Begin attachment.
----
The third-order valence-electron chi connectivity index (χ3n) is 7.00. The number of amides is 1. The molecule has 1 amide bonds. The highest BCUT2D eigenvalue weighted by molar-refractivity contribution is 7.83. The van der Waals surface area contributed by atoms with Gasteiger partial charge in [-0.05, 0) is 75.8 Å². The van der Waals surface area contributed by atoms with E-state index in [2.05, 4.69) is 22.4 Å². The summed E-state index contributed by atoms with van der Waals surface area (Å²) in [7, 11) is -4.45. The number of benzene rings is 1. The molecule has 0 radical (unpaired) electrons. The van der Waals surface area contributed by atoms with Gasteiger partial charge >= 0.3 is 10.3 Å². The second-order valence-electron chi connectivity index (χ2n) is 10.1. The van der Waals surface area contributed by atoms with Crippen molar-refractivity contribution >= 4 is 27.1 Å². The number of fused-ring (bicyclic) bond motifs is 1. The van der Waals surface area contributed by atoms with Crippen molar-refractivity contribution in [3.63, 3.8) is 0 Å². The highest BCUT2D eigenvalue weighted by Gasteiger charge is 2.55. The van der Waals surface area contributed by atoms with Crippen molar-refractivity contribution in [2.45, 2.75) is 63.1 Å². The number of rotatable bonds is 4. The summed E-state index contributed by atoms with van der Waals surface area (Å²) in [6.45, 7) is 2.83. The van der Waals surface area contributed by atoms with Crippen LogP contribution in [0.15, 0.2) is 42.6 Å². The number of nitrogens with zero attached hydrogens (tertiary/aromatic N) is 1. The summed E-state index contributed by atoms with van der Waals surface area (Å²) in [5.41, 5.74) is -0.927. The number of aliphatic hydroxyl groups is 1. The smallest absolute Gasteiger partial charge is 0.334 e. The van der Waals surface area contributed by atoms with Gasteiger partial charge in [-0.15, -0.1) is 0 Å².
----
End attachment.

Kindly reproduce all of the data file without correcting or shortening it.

The third-order valence-electron chi connectivity index (χ3n) is 7.00. The number of amides is 1. The molecule has 1 amide bonds. The highest BCUT2D eigenvalue weighted by molar-refractivity contribution is 7.83. The van der Waals surface area contributed by atoms with Gasteiger partial charge in [-0.05, 0) is 75.8 Å². The van der Waals surface area contributed by atoms with E-state index in [2.05, 4.69) is 22.4 Å². The summed E-state index contributed by atoms with van der Waals surface area (Å²) in [7, 11) is -4.45. The number of benzene rings is 1. The molecule has 0 radical (unpaired) electrons. The van der Waals surface area contributed by atoms with Gasteiger partial charge >= 0.3 is 10.3 Å². The second-order valence-electron chi connectivity index (χ2n) is 10.1. The van der Waals surface area contributed by atoms with Crippen molar-refractivity contribution >= 4 is 27.1 Å². The number of fused-ring (bicyclic) bond motifs is 1. The van der Waals surface area contributed by atoms with Crippen molar-refractivity contribution in [3.63, 3.8) is 0 Å². The highest BCUT2D eigenvalue weighted by Gasteiger charge is 2.55. The van der Waals surface area contributed by atoms with Crippen molar-refractivity contribution in [2.45, 2.75) is 63.1 Å². The number of rotatable bonds is 4. The summed E-state index contributed by atoms with van der Waals surface area (Å²) in [6.45, 7) is 2.83. The van der Waals surface area contributed by atoms with Crippen LogP contribution in [0.15, 0.2) is 42.6 Å². The number of nitrogens with zero attached hydrogens (tertiary/aromatic N) is 1. The summed E-state index contributed by atoms with van der Waals surface area (Å²) in [5.41, 5.74) is -0.927. The number of aliphatic hydroxyl groups is 1. The smallest absolute Gasteiger partial charge is 0.334 e. The van der Waals surface area contributed by atoms with Gasteiger partial charge in [-0.15, -0.1) is 0 Å².